Overtaking & Leaving

Following too closeOvertaking is easily and fairly straightforward on the motorway, simply allow yourself lots of space and time.

Start your overtake manoeuvre early and well back from the vehicle you wish to pass. the nearer you get, the harder it will be to pull out. This is because you won't have the space in which to build up your speed.

If you follow this closely you will have no chance of a safe overtake and the driver of the truck won't be able to see you in his mirrors ...

If the view in the picture is your normal view before overtaking you are at least 50 metres too close!

Give your signal early and allow it to flash a few times before starting to move - this will warn drivers behind of your intentions (as opposed to the normal method adopted by many drivers of putting on the signal after they have started the manoeuvre!).

Check your mirrors and a quick glance in your blind-spot (over your right shoulder) before moving out.

After you have overtaken, and as soon as you can see the overtaken vehicle in your centre mirror, move back to your original lane. Depending upon your position a signal might be useful.

Cancel your signal! Make sure that your signal is cancelled after use because there won't be enough steering action to self-cancel the signal during normal lane change manoeuvres on motorways. The signal check needs to be a positive act - because of road noise, or your favourite motorway driving CD you might not hear the indicators warning clicks - its also possible that you won't be checking your speedo quite as much and so won't notice the flashing light on the dash.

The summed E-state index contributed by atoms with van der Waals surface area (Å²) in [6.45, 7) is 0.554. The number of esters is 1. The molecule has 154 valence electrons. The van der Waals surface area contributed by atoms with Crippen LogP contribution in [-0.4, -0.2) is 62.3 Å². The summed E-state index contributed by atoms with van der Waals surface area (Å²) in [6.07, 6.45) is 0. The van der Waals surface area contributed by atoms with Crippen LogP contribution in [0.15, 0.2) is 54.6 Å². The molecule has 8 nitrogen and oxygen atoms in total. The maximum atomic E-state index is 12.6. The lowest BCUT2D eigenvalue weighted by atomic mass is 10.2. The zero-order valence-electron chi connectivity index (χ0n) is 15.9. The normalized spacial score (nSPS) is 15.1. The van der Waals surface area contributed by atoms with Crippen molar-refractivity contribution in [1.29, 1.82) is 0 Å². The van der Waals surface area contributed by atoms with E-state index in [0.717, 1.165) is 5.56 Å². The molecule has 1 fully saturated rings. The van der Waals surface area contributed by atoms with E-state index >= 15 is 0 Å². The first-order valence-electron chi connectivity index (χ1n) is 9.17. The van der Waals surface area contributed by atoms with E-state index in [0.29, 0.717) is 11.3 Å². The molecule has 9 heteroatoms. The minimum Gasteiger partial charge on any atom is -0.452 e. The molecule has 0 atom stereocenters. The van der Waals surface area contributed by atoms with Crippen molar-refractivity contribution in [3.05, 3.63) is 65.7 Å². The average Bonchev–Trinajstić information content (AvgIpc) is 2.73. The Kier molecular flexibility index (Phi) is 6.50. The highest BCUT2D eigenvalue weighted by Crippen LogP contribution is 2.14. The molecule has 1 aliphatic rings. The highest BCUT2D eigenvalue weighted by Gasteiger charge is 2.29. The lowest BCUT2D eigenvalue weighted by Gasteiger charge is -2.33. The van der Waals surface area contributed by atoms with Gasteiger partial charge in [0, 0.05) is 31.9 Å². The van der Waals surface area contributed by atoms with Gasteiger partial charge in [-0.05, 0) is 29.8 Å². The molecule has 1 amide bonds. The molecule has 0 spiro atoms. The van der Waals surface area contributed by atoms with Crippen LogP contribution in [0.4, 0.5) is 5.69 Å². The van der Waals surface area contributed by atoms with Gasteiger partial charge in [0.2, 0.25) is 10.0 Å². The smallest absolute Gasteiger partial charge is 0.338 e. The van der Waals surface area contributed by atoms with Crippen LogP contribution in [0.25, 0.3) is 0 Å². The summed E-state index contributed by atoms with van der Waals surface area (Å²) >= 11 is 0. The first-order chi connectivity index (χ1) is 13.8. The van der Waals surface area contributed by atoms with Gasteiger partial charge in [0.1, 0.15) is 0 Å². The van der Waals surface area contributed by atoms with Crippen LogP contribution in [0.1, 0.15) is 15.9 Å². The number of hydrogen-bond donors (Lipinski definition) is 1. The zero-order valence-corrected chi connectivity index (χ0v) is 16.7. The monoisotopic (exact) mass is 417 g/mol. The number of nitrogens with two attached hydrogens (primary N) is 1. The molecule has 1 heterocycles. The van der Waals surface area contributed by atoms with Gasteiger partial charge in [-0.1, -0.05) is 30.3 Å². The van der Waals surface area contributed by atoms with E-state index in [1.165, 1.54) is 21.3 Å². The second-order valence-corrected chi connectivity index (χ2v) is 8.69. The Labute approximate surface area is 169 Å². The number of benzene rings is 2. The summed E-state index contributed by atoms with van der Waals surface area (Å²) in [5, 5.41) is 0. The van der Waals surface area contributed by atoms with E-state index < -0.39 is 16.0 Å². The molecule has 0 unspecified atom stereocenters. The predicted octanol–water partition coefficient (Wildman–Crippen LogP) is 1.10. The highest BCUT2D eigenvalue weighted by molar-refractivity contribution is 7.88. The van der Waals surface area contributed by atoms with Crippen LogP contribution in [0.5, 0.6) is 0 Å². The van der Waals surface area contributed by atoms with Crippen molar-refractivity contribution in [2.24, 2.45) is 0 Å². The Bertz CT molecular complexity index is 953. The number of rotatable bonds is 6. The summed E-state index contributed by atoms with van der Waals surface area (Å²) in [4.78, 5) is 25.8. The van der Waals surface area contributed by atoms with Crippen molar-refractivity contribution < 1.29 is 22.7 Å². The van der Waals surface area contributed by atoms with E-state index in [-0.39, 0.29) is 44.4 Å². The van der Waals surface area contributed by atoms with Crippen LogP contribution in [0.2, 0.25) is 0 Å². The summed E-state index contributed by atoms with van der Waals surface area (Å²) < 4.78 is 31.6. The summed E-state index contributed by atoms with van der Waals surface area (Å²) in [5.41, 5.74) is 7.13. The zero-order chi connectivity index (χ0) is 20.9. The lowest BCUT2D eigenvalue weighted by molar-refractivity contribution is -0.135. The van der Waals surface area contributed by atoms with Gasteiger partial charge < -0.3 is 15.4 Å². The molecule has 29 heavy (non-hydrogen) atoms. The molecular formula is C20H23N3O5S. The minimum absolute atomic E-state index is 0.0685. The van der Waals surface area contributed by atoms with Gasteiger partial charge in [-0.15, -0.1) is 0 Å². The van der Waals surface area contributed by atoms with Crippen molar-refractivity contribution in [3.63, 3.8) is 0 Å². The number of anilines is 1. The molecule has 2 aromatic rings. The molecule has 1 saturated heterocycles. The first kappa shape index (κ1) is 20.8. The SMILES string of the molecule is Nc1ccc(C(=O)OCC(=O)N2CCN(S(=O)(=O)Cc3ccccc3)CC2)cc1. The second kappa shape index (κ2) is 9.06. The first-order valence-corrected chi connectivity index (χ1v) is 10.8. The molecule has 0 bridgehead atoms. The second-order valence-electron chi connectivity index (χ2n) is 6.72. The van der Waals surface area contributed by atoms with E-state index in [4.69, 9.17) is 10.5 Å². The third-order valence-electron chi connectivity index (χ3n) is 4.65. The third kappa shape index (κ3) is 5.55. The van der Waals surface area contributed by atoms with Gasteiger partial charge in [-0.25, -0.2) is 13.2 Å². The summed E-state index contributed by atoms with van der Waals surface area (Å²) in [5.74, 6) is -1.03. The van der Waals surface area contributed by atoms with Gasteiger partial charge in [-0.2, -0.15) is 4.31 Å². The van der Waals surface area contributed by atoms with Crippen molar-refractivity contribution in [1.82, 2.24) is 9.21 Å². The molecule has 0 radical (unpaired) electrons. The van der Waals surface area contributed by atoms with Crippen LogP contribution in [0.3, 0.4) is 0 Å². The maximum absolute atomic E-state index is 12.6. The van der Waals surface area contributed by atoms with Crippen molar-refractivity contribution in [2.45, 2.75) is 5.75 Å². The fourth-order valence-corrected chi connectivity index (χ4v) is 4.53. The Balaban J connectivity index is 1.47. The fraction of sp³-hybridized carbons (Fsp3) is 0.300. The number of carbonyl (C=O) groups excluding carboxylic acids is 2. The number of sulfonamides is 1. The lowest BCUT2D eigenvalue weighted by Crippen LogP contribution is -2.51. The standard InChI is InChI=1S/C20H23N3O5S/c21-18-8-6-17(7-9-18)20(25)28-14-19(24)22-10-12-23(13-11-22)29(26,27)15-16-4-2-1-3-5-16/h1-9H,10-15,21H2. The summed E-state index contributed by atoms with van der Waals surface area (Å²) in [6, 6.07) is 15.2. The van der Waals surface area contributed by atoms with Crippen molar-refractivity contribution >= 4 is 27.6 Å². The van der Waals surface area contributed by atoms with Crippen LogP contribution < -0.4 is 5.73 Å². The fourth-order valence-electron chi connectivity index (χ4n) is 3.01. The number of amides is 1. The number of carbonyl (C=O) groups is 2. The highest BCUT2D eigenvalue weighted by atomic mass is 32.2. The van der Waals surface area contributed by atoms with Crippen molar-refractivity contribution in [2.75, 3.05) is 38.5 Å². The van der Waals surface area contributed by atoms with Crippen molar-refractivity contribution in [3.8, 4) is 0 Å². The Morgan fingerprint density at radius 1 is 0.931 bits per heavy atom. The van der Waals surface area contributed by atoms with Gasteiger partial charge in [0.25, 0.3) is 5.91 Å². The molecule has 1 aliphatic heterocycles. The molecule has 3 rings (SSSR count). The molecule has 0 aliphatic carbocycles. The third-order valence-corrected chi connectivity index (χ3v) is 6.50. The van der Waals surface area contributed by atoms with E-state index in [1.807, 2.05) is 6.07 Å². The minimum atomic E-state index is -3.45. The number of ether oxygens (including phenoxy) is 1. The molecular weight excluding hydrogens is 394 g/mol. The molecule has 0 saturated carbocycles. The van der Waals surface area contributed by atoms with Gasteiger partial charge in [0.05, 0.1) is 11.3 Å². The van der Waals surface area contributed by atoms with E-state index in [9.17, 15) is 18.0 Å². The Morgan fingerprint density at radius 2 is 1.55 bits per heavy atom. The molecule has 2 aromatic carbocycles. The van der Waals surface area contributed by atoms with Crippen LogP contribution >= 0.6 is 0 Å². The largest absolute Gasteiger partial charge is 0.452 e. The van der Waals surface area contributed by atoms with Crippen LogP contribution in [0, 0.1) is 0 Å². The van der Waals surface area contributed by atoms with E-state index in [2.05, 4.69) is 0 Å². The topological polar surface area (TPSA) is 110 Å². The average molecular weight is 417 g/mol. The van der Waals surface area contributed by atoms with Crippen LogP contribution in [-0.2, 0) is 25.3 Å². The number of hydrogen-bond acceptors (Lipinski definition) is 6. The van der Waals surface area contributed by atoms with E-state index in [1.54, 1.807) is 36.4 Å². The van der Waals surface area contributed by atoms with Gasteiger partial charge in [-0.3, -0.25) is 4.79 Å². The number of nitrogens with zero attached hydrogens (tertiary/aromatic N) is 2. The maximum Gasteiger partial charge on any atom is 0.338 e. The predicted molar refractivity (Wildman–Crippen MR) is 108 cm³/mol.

Signal or not?

My basic rule for motorway signals is: 'If in doubt and give a signal'. If you are monitoring the traffic and leaving plenty of space a signal should not be needed as there will be plenty of time for others to see what you are doing - but as with joining the motorway there might be others that needs a 'wake up call' or those who are stupid enough to accelerate if they see a driver start to move without a signal - "You're not pushing in front of me without signalling!"

PassingTrucksKeep space to the sides

For extra safety when overtaking never put yourself into a position where there is no 'escape route'. For example if you are in lane three overtaking a lorry in lane-two, avoid getting stuck alongside it - make sure that there is plenty of room to pass on get ahead of it before starting to overtake.

In the example on the right, you would have to wait for the white van to move out of the way so that you have a clear space to drive into before you start to pass the truck.

Leaving the motorway

You will normally leave the motorway via an exit slip road. If you are planned your journey well your first task will be to look out for the exit number.

All motorway junctions are numbered and the exit number can be found in the bottom left-hand corner of the direction signs in a black square with white numbers. The first direction signs for your junction will have the road numbers and the junction number - but will not Exit signhave names of the destination. This sign is one mile from the exit.

The second direction sign will be like the first but this time would include place names like the one shown on the right. This sign is positioned half a mile from the junction. By the time you reach this sign you should be thinking of moving back to the left-hand lane if you are not already there. Information is also given on gantry signs at some junctions.

Finally, you will see the countdown markers. These are placed 270, 180 and 90 metres respectively from the start of the deceleration lane.

As you pass the first countdown marker signal your intention to leave the motorway but maintain your speed - you can slow down in the deceleration lane and on the slip road.
Deceptive speed

As soon as you enter the slip road, check your speedometer; you might be travelling much faster than you think (50mph can feel like 30mph after a long fast journey).

Some slip roads have sharp curves that can take drivers by surprise if they are travelling to fast – beware!